A regular exercise routine decreases the risk of chronic disease later in life, and it may also prevent early death. Those who begin exercising later in life can slow or even reverse organ deterioration. On top of that, when the elderly exercise, their heart is stronger, muscles are more fit and flexible, mood is enhanced, and falls and fractures are less frequent. The bottom line is that exercise can improve your quality of life significantly.[8]

5. Old Age Means Constant Sickness

Old age doesn't have to mean feeling sick and tired. An important part of staying well into the older years is keeping your immune system running smoothly.

Aging is generally associated with suppressed immunity and, consequently, more infections of the respiratory tract. One study, however, found that when an independent and healthy elderly person was fed nutritional supplements for a year, their immunity improved.[9] Those individuals who supplemented had far fewer infections and took less frequent doses of antibiotics. These effects were achieved with just a moderate amount of nutrients.

You can avoid many age-related diseases with specific, yet simple health precautions. There is evidence that smoking and low levels of vitamins C, E, and beta-carotene cause cataracts.[10] Dr. Dean Ornish showed that a one-year program of stress management, moderate exercise, smoking cessation, and a low-fat vegetarian diet might reverse coronary atherosclerosis.[11] In addition, supplementing with calcium and magnesium can support cardiovascular health for some people. Keeping blood pressure under control decreases the risk of a stroke.

Adult-onset diabetes is common and might be best addressed through diet, specifically by reducing sugar intake, increasing fiber consumption, and taking chromium supplements.[12] As long as we're on the subject of diet, know that half of all types of cancer are linked to diet. Eating less fat and more fruits, vegetables, fiber, vitamins A, B6, C, E, zinc, and selenium all play a role in supporting the immune system.[13]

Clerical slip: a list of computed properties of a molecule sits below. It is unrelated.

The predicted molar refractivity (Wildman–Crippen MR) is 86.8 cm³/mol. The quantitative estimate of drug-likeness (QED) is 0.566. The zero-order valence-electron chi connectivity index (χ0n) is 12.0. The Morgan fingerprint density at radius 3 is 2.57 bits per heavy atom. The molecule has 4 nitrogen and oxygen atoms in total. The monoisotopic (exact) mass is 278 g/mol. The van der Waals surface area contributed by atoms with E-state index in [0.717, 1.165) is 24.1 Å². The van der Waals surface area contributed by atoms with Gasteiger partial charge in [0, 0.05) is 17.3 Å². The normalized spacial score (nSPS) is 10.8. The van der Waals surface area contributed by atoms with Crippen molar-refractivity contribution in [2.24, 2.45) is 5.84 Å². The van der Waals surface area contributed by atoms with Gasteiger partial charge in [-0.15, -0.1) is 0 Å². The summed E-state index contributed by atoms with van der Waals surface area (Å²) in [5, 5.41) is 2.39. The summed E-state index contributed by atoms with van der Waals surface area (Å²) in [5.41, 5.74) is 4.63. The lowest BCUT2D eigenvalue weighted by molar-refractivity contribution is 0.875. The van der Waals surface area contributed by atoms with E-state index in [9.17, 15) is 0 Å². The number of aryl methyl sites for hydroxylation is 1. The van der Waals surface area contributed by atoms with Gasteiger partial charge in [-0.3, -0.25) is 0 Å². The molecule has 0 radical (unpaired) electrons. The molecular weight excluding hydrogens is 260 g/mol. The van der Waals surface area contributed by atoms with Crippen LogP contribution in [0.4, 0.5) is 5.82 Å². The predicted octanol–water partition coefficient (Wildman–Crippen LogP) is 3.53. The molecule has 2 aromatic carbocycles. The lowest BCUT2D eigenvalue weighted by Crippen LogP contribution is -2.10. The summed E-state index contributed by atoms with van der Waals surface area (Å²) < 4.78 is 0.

The Truth About Aging

Aging is inevitable, but poor health is not. Regular exercise, nutritious foods, and healthy habits can help you age with grace. Incorporating certain herbs and spices like turmeric into your daily routine can help override genetic tendencies and enhance your well-being throughout life.

References (13)
  1. Rosenberg IH, Miller JW. Nutritional factors in physical and cognitive functions of elderly people. American Journal of Clinical Nutrition. 1992;55:1237S-43S.
  2. Silver AJ. The malnourished older patient: when and how to intervene. Geriatrics. 1993;48(7):70-74.
  3. Douglass CW, et al. Oral health status of the elderly. New England Journal of Gerontology 1993;48(2):M39-M46.
  4. Glass RT. The infected toothbrush, the infected denture, and transmission of disease: a review. Compendium of Continuing Education in Dentistry. 1992;13(8):592-599.
  5. MacFarlane GD, et al. Refractory periodontitis associated with abnormal polymorphonuclear leukocyte phagocytosis and cigarette smoking. Journal of Periodontology. 1992;63(11):908-13.
  6. Novello AC. Surgeon General's report on the health benefits of smoking cessation. Public Health Reports. 1990;105(6):545-548.
  7. Timmreck TC, Randolph F. Smoking cessation: clinical steps to improve compliance. Geriatrics. 1993;48(4):63-70.
  8. Shephard RJ. Exercise and aging: extending independence in older adults. Geriatrics. 1993;48(5):61-64.
  9. Chandra RK. Effect of vitamin and trace-element supplementation on immune responses and infection in elderly subjects. The Lancet. 1992;340:1124-1127.
  10. Harding JJ. Cigarette smoking and risk of cataracts (letter). Journal of the American Medical Association. 1993;269(6):747.
  11. Ornish D et al. Can lifestyle changes reverse coronary heart disease? The Lancet. 1990;336:129-133.
  12. Johnson K, Kligman E. Preventive nutrition: disease-specific dietary interventions for older adults. Geriatrics. 1992;47(11):39-49.
  13. Leis HP. The relationship of diet to cancer, cardiovascular disease and longevity. Internal Surgery. 1991;76:1-5.

†Results may vary. Information and statements made are for education purposes and are not intended to replace the advice of your doctor. If you have a severe medical condition or health concern, see your physician.